Congresswoman Loretta Sanchez, D-Calif., having just entered the race for the U.S. Senate seat being vacated by Barbara Boxer, put her foot in her mouth on Saturday with a racist gesture.
While talking to a group of Indian Americans — people with links to India — the politician was captured on cell phone video mocking Native Americans.
In talking about how she was confused about an upcoming meeting with an Indian American, Sanchez said, "I am going to his office, thinking that I am going to meet with a..." — then she put her hand over mouth and made the noise that is the stereotypical imitation of a Native American war cry — "Right? ... because he said Indian American."
The man who filmed Sanchez said several people in the room described the comments to NBC Sacramento affiliate KCRA as insensitive and undemocratic.
"I was shocked and appalled that she'd make the disparaging comments about Native Americans that way," said Uduak-Joe Ntuke of Long Beach.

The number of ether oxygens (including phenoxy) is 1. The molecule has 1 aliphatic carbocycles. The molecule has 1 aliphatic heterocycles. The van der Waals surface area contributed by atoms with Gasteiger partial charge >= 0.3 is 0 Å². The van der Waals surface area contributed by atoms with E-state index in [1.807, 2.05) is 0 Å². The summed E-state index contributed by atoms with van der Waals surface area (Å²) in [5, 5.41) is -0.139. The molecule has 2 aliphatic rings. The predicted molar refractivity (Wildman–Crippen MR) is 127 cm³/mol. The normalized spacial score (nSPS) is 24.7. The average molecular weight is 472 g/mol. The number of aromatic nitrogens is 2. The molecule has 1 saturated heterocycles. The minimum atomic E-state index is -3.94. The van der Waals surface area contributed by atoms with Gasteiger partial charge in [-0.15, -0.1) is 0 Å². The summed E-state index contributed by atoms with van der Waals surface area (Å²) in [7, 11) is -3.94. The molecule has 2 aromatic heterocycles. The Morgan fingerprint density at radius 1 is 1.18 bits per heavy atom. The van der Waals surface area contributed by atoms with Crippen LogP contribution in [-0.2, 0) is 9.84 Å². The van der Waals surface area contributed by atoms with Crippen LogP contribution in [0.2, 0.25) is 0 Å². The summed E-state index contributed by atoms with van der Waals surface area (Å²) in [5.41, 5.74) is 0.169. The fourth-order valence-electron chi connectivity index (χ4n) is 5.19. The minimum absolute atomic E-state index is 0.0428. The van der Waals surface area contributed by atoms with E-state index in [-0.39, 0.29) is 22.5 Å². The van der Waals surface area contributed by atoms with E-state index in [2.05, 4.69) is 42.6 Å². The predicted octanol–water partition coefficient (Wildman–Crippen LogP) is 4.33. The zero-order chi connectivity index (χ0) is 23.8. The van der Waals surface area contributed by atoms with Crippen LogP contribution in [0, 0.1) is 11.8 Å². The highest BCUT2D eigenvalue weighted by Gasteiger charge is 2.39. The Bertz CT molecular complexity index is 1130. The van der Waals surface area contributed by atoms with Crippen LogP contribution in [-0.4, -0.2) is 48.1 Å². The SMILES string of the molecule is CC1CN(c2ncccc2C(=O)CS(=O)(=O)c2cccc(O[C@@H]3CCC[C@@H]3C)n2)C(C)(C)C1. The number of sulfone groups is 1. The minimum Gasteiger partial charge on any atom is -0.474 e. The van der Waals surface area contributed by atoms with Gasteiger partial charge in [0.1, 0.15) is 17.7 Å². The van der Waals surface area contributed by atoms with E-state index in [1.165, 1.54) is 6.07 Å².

When a KCRA reporter approached Sanchez for comment about the gesture, she ran away and slipped into a building.
Asked by the Sacramento Bee, Sanchez declined to comment specifically on the appropriateness, saying only, "I think that Native Americans have an incredibly great history, and a great presence in our country, and many of them are supporting our election."
On Sunday, Sanchez apologized for the remarks while speaking to delegates at a state Democratic convention in Southern California. According to NBC Los Angeles, the 10-term congresswoman said she said something offensive "and for that I sincerely apologize."
Sanchez announced Thursday she is running for U.S. Senate. Sanchez, 55, is Hispanic with a background in national defense issues and roots in Southern California. Over the years, she belonged to a faction of moderate Democrats known as the Blue Dog Coalition.
Sanchez is known for a lively, some might say quirky, personality. Her annual and sometimes racy Christmas cards have a dedicated following. She scheduled a fundraiser during the 2000 Democratic National Convention at Hugh Hefner's Playboy mansion and changed the location only after fellow Democrats protested.
She voted against authorizing the war in Iraq in 2002 and has pushed the Pentagon to allow women to participate in direct combat operations.
The Associated Press contributed to this report
This story originally appeared on NBC News